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Beer For Thought

August 13, 2010

For those that aren’t already aware, Andover Liquors has one of the largest selections of craft beer in the area, with beers from all over the world. We carry everything from old-school Belgian Saisons and French Farmhouse ales to the new releases from American craft breweries all over the country. To encourage craft beer enthusiasts and interested newcomers alike, we have a year-round 15% case discount on all of our 22 oz. bottles (those large, individual bottles), to make mixing and matching your favorite beers even easier.

Seeing as this weekend happens to be a tax-free holiday (August 14-15), there’s no better time to explore our great selection. Though craft beer runs the gamut from relatively cheap (Berkshire Brewing Co.’s are among the cheapest) to fairly expensive (a lot of the imported Belgian stuff), I’d like to take this opportunity to assemble a list of some of those beers that are among the more expensive, yet are absolutely worth checking out for those interested in expanding their knowledge of craft beer. The beers on this list are widely regarded as being among the best in the world, and I’ve included both their individual price as well as their discounted case price. So, in no particular order, and covering a wide range of styles, here are six beers that are definitely worth checking out this weekend.

Goose Island Bourbon County Stout: a Bourbon Barrel-Aged Stout at 13% abv. One of the favorites at our Goose Island tasting last week, this brew has a midnight-black color and a strong bourbon flavor with subtle notes of coconut, vanilla, and chocolate. Definitely a must-try for anyone who likes stouts or whiskey. ($13.95/$11.86)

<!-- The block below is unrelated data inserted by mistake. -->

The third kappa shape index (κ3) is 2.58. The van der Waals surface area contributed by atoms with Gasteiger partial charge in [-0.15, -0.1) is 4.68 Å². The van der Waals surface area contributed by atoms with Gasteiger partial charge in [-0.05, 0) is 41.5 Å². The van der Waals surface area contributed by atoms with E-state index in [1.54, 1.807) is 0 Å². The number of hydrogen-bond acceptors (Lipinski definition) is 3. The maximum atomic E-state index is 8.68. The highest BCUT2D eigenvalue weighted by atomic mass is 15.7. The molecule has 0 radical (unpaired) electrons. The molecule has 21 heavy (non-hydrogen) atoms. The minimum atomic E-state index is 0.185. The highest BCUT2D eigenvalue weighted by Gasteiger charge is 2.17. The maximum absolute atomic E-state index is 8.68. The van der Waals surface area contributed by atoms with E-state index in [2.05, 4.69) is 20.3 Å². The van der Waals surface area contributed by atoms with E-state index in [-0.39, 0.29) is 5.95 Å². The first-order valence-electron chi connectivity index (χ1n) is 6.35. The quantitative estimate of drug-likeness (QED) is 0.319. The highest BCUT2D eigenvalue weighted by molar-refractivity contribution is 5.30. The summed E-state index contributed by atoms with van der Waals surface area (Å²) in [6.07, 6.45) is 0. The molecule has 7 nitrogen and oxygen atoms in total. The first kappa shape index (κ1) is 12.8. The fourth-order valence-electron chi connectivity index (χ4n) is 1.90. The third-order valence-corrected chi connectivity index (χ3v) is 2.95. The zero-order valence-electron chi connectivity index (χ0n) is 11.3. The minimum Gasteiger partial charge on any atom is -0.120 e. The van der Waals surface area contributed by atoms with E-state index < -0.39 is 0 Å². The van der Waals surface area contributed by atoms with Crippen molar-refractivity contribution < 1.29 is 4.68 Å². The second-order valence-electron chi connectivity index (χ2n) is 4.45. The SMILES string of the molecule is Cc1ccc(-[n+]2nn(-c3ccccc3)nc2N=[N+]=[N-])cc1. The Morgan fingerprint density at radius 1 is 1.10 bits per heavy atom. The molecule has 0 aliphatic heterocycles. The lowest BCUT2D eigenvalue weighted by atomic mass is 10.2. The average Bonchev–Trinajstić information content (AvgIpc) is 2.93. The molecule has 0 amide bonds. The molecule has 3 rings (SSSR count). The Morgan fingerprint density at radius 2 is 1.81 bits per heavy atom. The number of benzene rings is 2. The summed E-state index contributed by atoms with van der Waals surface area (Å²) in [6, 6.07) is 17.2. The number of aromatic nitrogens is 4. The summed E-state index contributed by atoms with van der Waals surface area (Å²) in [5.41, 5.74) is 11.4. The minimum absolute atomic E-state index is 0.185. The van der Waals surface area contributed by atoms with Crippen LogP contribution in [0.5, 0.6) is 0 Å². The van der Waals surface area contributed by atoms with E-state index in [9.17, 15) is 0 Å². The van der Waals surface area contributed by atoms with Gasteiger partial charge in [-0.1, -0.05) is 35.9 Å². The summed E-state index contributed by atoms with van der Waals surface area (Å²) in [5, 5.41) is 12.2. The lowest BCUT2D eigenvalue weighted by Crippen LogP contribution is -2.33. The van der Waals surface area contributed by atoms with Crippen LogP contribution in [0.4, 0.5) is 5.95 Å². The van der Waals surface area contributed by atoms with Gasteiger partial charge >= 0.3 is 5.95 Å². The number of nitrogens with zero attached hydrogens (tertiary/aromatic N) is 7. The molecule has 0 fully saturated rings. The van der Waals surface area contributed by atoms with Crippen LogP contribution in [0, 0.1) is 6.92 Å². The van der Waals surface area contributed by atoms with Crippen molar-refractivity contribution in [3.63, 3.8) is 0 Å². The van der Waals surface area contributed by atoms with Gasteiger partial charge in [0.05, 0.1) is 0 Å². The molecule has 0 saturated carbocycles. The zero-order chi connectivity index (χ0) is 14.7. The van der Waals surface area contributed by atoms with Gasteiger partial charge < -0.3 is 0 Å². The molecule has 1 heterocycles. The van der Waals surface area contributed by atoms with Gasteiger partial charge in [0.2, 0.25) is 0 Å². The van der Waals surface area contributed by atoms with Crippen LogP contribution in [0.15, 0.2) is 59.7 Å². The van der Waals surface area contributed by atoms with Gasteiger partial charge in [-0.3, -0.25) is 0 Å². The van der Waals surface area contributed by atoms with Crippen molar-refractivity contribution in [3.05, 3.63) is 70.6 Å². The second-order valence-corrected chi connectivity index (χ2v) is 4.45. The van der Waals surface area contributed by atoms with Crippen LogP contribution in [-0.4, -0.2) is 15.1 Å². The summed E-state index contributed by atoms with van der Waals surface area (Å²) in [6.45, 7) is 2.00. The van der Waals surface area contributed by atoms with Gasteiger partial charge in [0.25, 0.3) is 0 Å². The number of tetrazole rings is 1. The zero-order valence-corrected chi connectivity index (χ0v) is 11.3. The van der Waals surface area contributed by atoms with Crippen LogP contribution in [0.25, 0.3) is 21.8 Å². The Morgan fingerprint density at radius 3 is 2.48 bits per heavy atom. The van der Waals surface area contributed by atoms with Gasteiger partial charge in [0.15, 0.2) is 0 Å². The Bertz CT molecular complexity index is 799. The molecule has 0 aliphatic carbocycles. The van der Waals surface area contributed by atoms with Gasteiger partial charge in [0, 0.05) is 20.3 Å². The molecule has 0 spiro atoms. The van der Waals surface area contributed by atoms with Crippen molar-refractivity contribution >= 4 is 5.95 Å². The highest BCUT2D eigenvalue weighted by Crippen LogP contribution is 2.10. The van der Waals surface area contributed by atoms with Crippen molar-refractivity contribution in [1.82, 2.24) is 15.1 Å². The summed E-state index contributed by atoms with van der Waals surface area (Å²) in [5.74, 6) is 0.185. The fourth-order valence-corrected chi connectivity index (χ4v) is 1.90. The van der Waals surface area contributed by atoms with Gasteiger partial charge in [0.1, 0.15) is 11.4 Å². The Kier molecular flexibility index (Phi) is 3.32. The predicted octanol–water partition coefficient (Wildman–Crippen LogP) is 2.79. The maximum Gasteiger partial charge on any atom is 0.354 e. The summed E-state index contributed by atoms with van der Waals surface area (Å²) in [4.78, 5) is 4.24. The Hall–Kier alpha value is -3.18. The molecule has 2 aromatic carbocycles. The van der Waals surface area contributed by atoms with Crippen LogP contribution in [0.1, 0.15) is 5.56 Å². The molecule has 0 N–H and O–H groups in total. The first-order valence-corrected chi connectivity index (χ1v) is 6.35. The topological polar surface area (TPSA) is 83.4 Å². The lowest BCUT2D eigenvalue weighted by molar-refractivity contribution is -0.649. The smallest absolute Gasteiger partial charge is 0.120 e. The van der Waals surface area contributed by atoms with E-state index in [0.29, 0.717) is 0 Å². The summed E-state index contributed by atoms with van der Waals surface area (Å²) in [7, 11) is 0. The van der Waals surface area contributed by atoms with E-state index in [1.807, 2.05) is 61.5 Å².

Alesmith Wee Heavy: a barrel-aged, Scotch-Style Ale from Alesmith Brewing Co. in San Diego, California. At 10% abv, it has a characteristically rich malt character with subtle flavors of dark fruit and a slight smokiness. For anyone who enjoys Scotch-style or barrel-aged ales, this is one of the best. ($16.95/$14.41)

Fantome Printemps: from Belgium, a Farmhouse Ale at 8% abv. A perfect summer beer that is uniquely crisp and complex, it is straw-colored with pronounced flavors of lemon and lime and a fresh, grassy aroma. Very unique and highly drinkable. ($16.50/$14.03)

Ommegang Zuur: this is New York-based Ommegang’s resurrection of a traditional Flemish Sour Brown Ale, at 6% abv. This ale is complex yet very drinkable, with a tart character and a flavor of sour cherries, and a slight (very slight) aftertaste of vinegar. A very rare and unique style that’s only around for a limited time. ($13.95/$11.86)

St. Bernardus Abt. 12: from Belgium, a traditional Quad at 10.5% abv. A very clean and flavorful Belgian beer with flavors of dark fruit (figs, raisins, etc.), banana, and brown sugar. This beer is everything that a Quad should be, and is a definite must for anyone who hasn’t already tried it. ($12.50/$10.63)

Avery Seventeen: based in Boulder, CO, Avery Brewing is known for producing original and innovative anniversary ales, but this is their first lager, and it’s a damn good one. A Dry-Hopped Black Lager that is modeled on a traditional German Schwarzbier, this 8.69% abv brew has many similarities to a stout (with flavors of roasted malt and chocolate), but has an undeniably distinct hop character that gives it a sweet spiciness. I really can’t recommend this beer enough, and seeing as it’s a one-and-done anniversary style, I’d highly advise people to try it before it’s gone for good. ($9.49/$8.50)


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